Should all projects follow a recognised methodology? Having recently become a Prince2 practitioner, I was convinced that yes, they should. And, as the saying goes, if all you have is a hammer then everything looks like a nail, in the blinkered view I had at the time I was sure that the project methodology of choice in Coastal Housing’s IT department should be Prince2… why not?
When we recently started to think about replacing our on-premise PBX/ISDN telephony system with a hosted/SIP solution, I was naturally eager to adopt Prince2 methodology for the project. I was going to put together an in-depth PID, determine roles, lay out a detailed timeline of dependencies, stages and boundaries, produce clear project product descriptions and so on, referring over and again to the weighty, sticky-note littered, ink-defaced manual I’d proudly managed (no pun intended) to bring back from the excellent course. Because it was excellent. I wanted to go into super verbose-mode, producing documents, spreadsheets, diagrams and yet more documents, all evidencing that Prince2 was the correct approach because, hey, look at all this evidence! I knew that Prince2 can be tailored, I knew that a PID can be one sheet of paper and so on, but what I didn’t know, and this was essential, was that I was putting the cart before the horse before we had even begun, or rather, the methodology before what mattered, and what mattered was to first ask: should all projects follow a recognised methodology?
When our head of IT, Shane Griffiths, suggested that we should use the services of Vanguard, our ‘systems thinking’ partner, to help us shape the project, I was thrown (which was not entirely surprising, given that I was putting the cart before the horse). But he was right to do so. I’m not for one moment suggesting Prince2 isn’t fit for purpose. What I am suggesting though, is the need to be clear on purpose and then find and do what fits. I know this now and it’s deeply changed my view of how to approach projects.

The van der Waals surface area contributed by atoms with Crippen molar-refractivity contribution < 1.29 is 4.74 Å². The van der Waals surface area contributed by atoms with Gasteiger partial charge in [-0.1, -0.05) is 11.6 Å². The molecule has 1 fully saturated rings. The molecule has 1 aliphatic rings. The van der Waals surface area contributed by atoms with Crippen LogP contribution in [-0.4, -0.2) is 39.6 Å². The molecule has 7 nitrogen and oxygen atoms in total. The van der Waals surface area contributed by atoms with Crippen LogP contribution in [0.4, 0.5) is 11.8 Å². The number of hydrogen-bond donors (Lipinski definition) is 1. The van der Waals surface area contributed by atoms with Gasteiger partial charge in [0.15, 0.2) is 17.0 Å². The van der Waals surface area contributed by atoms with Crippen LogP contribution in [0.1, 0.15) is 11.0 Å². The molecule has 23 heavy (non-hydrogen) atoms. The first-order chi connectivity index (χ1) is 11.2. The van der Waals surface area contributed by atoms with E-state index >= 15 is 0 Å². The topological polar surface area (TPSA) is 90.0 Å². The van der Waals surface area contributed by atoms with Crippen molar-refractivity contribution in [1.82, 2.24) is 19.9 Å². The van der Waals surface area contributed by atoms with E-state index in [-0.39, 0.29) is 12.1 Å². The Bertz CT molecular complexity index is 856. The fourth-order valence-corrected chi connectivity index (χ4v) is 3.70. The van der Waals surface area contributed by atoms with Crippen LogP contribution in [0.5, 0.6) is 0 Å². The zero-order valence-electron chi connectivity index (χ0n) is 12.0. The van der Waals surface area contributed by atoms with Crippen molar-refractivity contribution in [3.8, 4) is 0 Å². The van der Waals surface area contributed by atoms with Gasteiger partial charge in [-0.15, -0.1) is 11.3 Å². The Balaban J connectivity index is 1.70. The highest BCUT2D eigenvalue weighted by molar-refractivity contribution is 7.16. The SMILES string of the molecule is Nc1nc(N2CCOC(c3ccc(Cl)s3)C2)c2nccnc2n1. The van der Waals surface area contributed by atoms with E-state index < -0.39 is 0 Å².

Rather than labour through an albeit reassuring methodology whether it suited our needs or not, we experimented with some simple activities and went from there. We ran a Mind Map workshop with users, guided by Vanguard; we distributed a survey with just one killer question (what does a perfect telephony system look like?); and asked representatives from all departments to write a ‘what matters’ statement. The purpose became crystal clear, all without IT doing much at all. Vanguard then guided us through an exercise in which we envisioned, individually, all the steps involved in the work and then compared notes. This led to an elegant timeline of important dates, constraints, actions, ownerships and an approximate buffer for absorbing any changes.
And that was it – everything we needed to make the project a success, and all it took was a couple of days. So much for my hammer. As Vanguard said at the time, “When you have clarity of ‘what matters’ and ‘purpose’, elegant and simple solutions present themselves. The difficulty is that these elegant and simple solutions often challenge the accepted approaches. As such, it’s vital to test the assumptions behind these accepted approaches.”